Also known as sunning or sun-eating, sungazing is “the act of looking directly into the sun during dawn and dusk.”
But gurus like Hira Ratan Manek have taken this idea even further, claiming that people can live off of only sun energy, air and water. You can find his sungazing lecture in this Youtube video.
In the 2011 documentary Eat the Sun, Mason Dwinell attempts to follow HRM’s sungazing protocol, to ultimately disastrous results. (Hint: he damaged his eyes.)
Looks like this practice made it across the spiritual divide. Irish News reported that five people had to be treated for serious eye damage because they “stared at the sun in the hope they might be witnessing religious apparitions.”
They were hoping to catch a glimpse of Virgin Mary and (literally) got burned.
Sunning your butthole
Instagram influencers Ra_of_Earth and Metaphysical Meagen went viral with posts about the benefits of sunning your butthole, claiming that “30 seconds of sunlight on your butthole is the equivalent of a full day of sunlight with your clothes on.”
Healthline and Papermag’s cheeky coverage on this new age trend lead me to a hilarious this Twitter thread.
Here’s what medical professionals think about the practice. While I don’t think a tad of sun on the bum is a big deal, medical professionals like Dr. Diana Gall say that “there is no evidence that sunbathing in this way has any effect on physical well-being.”
Maybe there is a reason why the butthole is a place where the sun don’t shine.
Breatharians live off air, but not really
Breatharianism is a close cousin to sungazing. Also known as inedia, it’s the belief that it’s possible to live without consuming food. For breatharians, consuming just air and sunlight are enough. This Vice article critically looks at Jasmuheen, a Breatharian proponent whose most fervent followers may have starved to death.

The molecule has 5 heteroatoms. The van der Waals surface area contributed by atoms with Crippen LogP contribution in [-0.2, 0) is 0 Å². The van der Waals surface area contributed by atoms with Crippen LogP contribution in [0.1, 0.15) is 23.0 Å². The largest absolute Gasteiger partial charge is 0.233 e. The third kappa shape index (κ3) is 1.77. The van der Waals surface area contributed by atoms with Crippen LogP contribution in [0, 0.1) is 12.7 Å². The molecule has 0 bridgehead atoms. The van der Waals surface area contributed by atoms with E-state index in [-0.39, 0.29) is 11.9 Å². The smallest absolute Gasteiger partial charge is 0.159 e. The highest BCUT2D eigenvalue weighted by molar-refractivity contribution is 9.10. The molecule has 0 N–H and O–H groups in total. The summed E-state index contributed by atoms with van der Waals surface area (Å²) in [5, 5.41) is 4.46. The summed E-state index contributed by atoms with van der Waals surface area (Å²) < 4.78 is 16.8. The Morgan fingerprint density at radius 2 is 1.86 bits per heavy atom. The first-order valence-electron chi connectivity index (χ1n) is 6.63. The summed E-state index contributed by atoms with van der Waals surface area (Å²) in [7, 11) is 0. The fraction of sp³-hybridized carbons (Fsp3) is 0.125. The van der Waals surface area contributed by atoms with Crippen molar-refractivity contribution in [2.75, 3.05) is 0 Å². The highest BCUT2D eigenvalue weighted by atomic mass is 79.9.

The Breatharianism movement was founded by Wiley Brooks in the 80s. Brooks has only been seen consuming junk food, but he’s also claimed that Diet Coke and McDonald’s cheeseburgers have special “5D” properties that make them worth consuming and breaking his fast.
For a hilarious mind trip, skim through the Vice interview with Wiley Brooks.
what is “earthing?”
There’s a practice called earthing, or grounding, the practice of connecting with the earth’s electrical charge in order to balance out the body’s. Companies have capitalized on this to sell grounding products that have conductive layer and plug into the ground port of electrical outlets.
I touched on earthing in my interview with Mountain, founder of a barefoot shoe company. While walking barefoot can benefit foot toughness and sensitivity, earthing proponents have gone further to claim that “the widespread use of insulative rubber – or plastic-soled shoes, has disconnected us from the Earth’s energy” and that this disconnect may “contribute to chronic pain, fatigue, and poor sleep” (Earthing.com).
Mountain has tried earthing mats before but found them to have no perceived effect.
Bulletproof founder Dave Asprey has an interesting post on his earthing experiences, claiming that grounding improved his jet lag and sleep quality.
Tl;dr: you don’t need to buy expensive earthing equipment. But it doesn’t take a far stretch of the imagination to see that walking barefoot in nature can feel good and reduce stress.
Random Corner: Orbit toys are fun
A couple weekends ago, I played with a flow toy called the orbit. It’s fun AF.
Playing with orbits involves “spinning a shining disc of LED orbit lights in circular patterns around their bodies” (EmazingLights).
Check out this light show:
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